In fact Dress, (and maybe these unprepossessing Bollenstreekers don’t know this), with their widescreen soundscapes and tales of agro-industrial pyscho/socio dramas sound very trendy indeed:
What is it about getting to Voorhout? Last week the enemy was storms, this week it was replacement buses taking us to Pop’s coalface. Still the bus was comfort squared when the bike ride of the previous week was considered, and the laconic driver did allow Incendiary to have a sneaky can or two on his bus, good for him we say. Once safely sat in the kitchen at Next to Jaap’s and chatting amiably with Gwen Douglas from Space Siren, we felt ready to take on what looked on paper a pretty great line up: stalwarts Dress, art-niks Katadreuffe and Arnold De Boer, frontman of The Ex, - here in the guise of Zea - playing his excellent solo material.
Dress were first, a band who looked long in the tooth (the white tie won by the singer seemed from another aeon) and guilty maybe of the odd dodgy move and attitude, but capable at times of presenting something extraordinarily moving. The lyrics were at times startling in their ability to hit the spot: a line about living in the middle of nowhere and getting a taxi to go to another nowhere (I wish I could remember it word for word) was strikingly apt. The music – long, carefully drawn out odes to small town living sounded very much like the stuff currently being made by feted artists such as The War on Drugs. In fact Dress, (and maybe these unprepossessing Bollenstreekers don’t know this), with their widescreen soundscapes and tales of agro-industrial pyscho/socio dramas sound very trendy indeed: The Boss is back in more ways than one. Maybe they should be looking to play OCCI or de Nieuwe Anita?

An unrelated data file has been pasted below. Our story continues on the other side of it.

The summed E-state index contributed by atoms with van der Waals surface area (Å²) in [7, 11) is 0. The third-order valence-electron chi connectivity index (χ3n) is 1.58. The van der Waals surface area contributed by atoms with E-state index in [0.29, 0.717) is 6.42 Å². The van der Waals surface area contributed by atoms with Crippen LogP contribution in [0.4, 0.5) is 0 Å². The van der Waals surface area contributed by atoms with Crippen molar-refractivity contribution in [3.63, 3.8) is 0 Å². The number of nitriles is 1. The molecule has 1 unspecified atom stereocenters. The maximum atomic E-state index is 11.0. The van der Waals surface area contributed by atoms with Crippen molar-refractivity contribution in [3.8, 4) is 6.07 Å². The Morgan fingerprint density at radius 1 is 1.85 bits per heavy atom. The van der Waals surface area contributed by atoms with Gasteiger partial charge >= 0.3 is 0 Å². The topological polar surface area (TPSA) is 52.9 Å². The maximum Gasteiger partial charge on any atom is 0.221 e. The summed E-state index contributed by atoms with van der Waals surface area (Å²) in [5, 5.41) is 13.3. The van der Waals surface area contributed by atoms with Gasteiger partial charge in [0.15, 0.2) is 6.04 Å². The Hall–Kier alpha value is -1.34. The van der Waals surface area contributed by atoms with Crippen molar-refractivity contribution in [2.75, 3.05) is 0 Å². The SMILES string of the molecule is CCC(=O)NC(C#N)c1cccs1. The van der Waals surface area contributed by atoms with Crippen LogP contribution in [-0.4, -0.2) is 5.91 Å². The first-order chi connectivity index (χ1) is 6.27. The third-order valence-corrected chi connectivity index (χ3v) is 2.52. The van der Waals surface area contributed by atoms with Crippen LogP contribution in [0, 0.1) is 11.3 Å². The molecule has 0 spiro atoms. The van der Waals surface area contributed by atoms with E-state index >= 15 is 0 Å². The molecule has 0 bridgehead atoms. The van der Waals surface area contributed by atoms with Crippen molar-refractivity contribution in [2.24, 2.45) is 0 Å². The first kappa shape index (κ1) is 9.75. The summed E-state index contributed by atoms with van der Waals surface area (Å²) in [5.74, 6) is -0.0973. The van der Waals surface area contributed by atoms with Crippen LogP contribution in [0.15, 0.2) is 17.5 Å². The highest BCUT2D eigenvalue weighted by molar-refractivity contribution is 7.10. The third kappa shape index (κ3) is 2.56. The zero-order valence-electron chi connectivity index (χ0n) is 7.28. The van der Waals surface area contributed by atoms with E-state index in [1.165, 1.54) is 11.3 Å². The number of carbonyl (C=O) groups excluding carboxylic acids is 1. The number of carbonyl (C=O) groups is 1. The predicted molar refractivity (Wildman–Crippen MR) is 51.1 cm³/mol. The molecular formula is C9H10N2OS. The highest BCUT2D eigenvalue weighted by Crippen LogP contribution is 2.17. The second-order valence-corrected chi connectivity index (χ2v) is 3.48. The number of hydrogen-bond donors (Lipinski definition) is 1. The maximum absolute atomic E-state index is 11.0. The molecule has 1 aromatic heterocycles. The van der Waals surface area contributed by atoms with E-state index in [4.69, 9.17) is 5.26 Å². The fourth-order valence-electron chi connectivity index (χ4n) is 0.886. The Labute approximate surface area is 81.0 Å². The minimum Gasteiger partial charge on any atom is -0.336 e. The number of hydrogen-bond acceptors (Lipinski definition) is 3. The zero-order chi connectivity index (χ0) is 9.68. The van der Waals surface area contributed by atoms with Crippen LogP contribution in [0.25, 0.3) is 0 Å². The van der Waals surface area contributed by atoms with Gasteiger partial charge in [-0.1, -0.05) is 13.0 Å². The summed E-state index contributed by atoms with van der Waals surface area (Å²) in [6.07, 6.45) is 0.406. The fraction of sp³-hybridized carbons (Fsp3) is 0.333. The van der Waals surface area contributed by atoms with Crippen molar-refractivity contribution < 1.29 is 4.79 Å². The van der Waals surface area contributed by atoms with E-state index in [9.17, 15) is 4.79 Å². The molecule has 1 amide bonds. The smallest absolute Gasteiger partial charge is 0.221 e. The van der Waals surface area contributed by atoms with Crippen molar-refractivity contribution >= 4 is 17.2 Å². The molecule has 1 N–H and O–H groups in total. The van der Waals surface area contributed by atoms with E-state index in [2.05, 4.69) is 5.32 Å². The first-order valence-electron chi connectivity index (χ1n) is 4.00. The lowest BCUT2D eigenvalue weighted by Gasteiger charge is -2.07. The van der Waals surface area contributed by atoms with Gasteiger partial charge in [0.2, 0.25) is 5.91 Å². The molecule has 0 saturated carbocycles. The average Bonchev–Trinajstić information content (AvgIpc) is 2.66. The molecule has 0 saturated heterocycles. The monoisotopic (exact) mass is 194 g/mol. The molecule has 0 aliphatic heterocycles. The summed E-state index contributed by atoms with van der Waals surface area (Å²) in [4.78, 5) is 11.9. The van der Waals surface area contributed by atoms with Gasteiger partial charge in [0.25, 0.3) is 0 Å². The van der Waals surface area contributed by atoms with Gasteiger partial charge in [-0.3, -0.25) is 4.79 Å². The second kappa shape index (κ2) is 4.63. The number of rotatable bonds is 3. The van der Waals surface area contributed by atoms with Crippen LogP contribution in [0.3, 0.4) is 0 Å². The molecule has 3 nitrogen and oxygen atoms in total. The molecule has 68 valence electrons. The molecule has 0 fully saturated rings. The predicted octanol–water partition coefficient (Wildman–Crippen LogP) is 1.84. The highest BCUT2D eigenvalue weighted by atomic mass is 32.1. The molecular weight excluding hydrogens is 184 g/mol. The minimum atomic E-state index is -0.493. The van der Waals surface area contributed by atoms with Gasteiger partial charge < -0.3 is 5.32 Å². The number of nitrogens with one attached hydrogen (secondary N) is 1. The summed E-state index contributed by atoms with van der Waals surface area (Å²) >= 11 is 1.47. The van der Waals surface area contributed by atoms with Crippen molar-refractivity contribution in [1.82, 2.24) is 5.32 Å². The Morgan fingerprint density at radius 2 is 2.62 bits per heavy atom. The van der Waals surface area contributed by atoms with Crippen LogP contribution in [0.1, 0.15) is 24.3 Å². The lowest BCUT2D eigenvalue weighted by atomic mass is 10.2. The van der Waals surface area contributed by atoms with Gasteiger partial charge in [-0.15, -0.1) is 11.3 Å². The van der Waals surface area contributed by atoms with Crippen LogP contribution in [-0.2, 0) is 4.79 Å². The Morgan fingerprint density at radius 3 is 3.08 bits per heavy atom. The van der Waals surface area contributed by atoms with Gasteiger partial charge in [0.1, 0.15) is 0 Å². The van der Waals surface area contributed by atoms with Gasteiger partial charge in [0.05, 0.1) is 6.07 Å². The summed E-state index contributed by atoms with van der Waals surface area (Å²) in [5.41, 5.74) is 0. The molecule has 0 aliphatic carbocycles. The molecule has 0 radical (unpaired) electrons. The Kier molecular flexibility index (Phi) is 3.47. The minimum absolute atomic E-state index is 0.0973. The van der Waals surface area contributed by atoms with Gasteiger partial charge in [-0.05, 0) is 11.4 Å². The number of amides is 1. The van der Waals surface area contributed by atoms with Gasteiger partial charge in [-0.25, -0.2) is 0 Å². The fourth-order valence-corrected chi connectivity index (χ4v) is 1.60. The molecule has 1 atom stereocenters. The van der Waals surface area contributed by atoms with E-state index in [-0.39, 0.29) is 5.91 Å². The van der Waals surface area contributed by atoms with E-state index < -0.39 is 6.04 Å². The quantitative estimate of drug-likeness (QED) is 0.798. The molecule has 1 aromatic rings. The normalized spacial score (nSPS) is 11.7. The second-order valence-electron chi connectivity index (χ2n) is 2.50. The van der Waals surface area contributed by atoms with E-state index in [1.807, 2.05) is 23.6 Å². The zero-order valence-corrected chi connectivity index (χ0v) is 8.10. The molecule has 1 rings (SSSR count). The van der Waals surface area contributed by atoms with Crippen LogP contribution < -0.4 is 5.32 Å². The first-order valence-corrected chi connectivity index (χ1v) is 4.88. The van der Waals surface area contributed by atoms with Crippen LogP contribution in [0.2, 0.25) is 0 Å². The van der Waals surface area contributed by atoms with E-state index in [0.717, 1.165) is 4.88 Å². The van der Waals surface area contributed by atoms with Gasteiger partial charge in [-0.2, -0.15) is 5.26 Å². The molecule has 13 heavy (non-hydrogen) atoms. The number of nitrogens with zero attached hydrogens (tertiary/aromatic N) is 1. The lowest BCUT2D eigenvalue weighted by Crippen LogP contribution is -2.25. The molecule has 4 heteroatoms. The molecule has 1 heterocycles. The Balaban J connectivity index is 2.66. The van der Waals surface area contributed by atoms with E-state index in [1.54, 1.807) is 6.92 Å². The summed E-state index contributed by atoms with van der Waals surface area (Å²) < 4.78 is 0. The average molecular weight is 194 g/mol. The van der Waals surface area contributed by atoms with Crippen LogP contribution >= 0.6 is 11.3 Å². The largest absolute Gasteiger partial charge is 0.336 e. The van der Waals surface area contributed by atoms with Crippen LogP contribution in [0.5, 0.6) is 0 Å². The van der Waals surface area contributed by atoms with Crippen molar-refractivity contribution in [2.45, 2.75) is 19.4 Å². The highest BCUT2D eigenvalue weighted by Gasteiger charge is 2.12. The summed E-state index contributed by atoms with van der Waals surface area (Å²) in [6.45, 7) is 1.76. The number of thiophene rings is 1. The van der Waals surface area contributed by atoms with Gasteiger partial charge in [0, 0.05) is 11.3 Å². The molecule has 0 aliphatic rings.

Following that a complete change: Katadreuffe. I had been told by them that their new songs sounded way different. They were wondering what people would think. Well, to be honest they were different, but not as radical as I’d been warned to expect. The old dense sound is still present; the singing is still gnomic in the extreme. The wall of sound still batters the audience – so much so that some people still just cannot take a whole set from this band. What is new – and really great -is the intensity and scope of the music, it seems to be aiming at creating a sinuous web of sound, it’s more muscular, and more tessellate, no longer content just to squat behind the rich wall of guitar noise. The song structures seem to be pushed and stretched to their limits. It’s almost as if the band has emerged from some sort of dark tunnel and is now busy stretching the odd sonic limb. I loved it. They’re on a quest to somewhere that is for shit-damn sure.
Finally we had Zea’s good natured set: Arnold’s music is interesting in that he always seems to be listening to his music – and being surprised by it - along with us; he has a curious set of songs, all of them inquisitive, all extremely rhythmical - his guitar playing is choppy and groovy, African-based, very much in the tradition of The Ex - and all very much based on a gentle emphasis or reemphasis of a simple idea. This basic and tough structure that his Muse dictates makes it incredibly difficult for the listener to disengage, just because it’s so easy to be sucked into his concerns and agenda. Top stuff indeed.
After this it was a lope back to the bus and another chance for some clandestine drinking courtesy of the NS. Tops.